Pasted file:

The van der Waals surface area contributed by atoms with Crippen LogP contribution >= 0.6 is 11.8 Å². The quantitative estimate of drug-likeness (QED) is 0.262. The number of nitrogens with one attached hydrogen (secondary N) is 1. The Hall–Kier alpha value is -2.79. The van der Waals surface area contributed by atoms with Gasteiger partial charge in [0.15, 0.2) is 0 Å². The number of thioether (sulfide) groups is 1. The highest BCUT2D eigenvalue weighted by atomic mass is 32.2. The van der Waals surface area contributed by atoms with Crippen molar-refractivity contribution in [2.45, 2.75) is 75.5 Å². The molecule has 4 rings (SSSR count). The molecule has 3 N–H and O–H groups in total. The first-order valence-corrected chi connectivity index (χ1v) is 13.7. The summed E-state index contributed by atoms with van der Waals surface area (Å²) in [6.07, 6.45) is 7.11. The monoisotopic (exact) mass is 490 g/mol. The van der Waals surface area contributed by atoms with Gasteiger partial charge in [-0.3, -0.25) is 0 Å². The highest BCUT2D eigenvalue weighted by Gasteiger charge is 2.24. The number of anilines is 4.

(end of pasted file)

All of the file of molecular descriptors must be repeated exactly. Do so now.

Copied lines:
The van der Waals surface area contributed by atoms with Crippen LogP contribution >= 0.6 is 11.8 Å². The quantitative estimate of drug-likeness (QED) is 0.262. The number of nitrogens with one attached hydrogen (secondary N) is 1. The Hall–Kier alpha value is -2.79. The van der Waals surface area contributed by atoms with Gasteiger partial charge in [0.15, 0.2) is 0 Å². The number of thioether (sulfide) groups is 1. The highest BCUT2D eigenvalue weighted by atomic mass is 32.2. The van der Waals surface area contributed by atoms with Crippen molar-refractivity contribution in [2.45, 2.75) is 75.5 Å². The molecule has 4 rings (SSSR count). The molecule has 3 N–H and O–H groups in total. The first-order valence-corrected chi connectivity index (χ1v) is 13.7. The summed E-state index contributed by atoms with van der Waals surface area (Å²) in [6.07, 6.45) is 7.11. The monoisotopic (exact) mass is 490 g/mol. The van der Waals surface area contributed by atoms with Gasteiger partial charge in [-0.3, -0.25) is 0 Å². The highest BCUT2D eigenvalue weighted by Gasteiger charge is 2.24. The number of anilines is 4.